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Seeking FCC Flexibility on the Sale of Wireless Medical Devices During COVID-19

We’ve written previously about the role of the Federal Communications Commission (FCC) in regulating wireless medical devices, chiefly in determining the operating frequency and certain technical rules that ensure co-existence with other devices and wireless users. As part of that process, manufacturers must submit prototypes of new devices for testing and review by independent third party test labs and certification bodies (TCBs). The FCC prohibits responsible parties, such as manufacturers and resellers, from importing, marketing, or selling any device subject to this equipment approval process prior to obtaining approval from a TCB, which comes in the form of a grant of equipment certification.

Generally, once a device is ready for market, the process of undergoing the required testing and then approval from the TCB can be completed within a month or so. However, the COVID-19 crisis has disrupted the workflow of both the test labs and the TCBs, which are now limited in their ability to have sufficient numbers of staff present at their facilities to perform all of the necessary testing and review. This has resulted in delays in approvals of new technologies over the last month.

GE Healthcare, a large producer of medical devices, is now seeking a waiver of the FCC marketing rules to allow it to sell certain medical devices used in the fight against COVID-19 prior to obtaining equipment certification. GE cites two compelling reasons for this waiver: (1) the delays at the test labs and TCBs; and (2) the need to rely on new suppliers to meet the rising demand for certain products. (Design changes due to the use of different components in a wireless device can require additional testing and either new approvals or certain FCC filing requirements.) For these reasons, GE suggests that the FCC should grant it an 18-month waiver so that it may more rapidly place devices into the marketplace, after which it would either seek return or disposal of the uncertified devices or ensure that they are appropriately authorized.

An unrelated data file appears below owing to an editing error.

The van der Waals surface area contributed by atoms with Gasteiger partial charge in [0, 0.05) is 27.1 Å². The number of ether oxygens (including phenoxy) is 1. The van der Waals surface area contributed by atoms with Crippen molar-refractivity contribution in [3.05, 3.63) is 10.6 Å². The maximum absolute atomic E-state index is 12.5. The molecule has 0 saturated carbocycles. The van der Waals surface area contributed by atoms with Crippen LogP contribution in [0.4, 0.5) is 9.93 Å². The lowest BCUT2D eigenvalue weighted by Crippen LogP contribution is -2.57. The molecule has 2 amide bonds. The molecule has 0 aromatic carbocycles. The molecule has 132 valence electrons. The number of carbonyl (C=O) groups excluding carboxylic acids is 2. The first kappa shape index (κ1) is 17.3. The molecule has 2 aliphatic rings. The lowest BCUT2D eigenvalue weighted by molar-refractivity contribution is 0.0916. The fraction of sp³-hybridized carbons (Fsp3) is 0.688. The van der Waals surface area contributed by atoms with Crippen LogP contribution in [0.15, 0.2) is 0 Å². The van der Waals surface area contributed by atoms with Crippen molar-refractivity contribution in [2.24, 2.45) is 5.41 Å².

The timing of potential FCC action on GE’s request is unclear. While the FCC has moved expeditiously in handling many COVID-19 related matters, such as the grant of telehealth funds, the agency also is extremely busy handling ongoing work, including acting on decisions related to expediting the rollout of 5G technologies. Nonetheless, GE’s request is compelling, given its long-standing experience, its assurance that it will conduct self-testing to ensure compliance with the FCC’s rules, and its proposed limitation on where the devices may be used, among other suggested conditions. The FCC is likely to act fairly quickly on the request, although its decision would apply only to GE unless the FCC acts on its own accord to broaden the proposal. Other manufacturers in similar situations would need to request their own waivers from the FCC.

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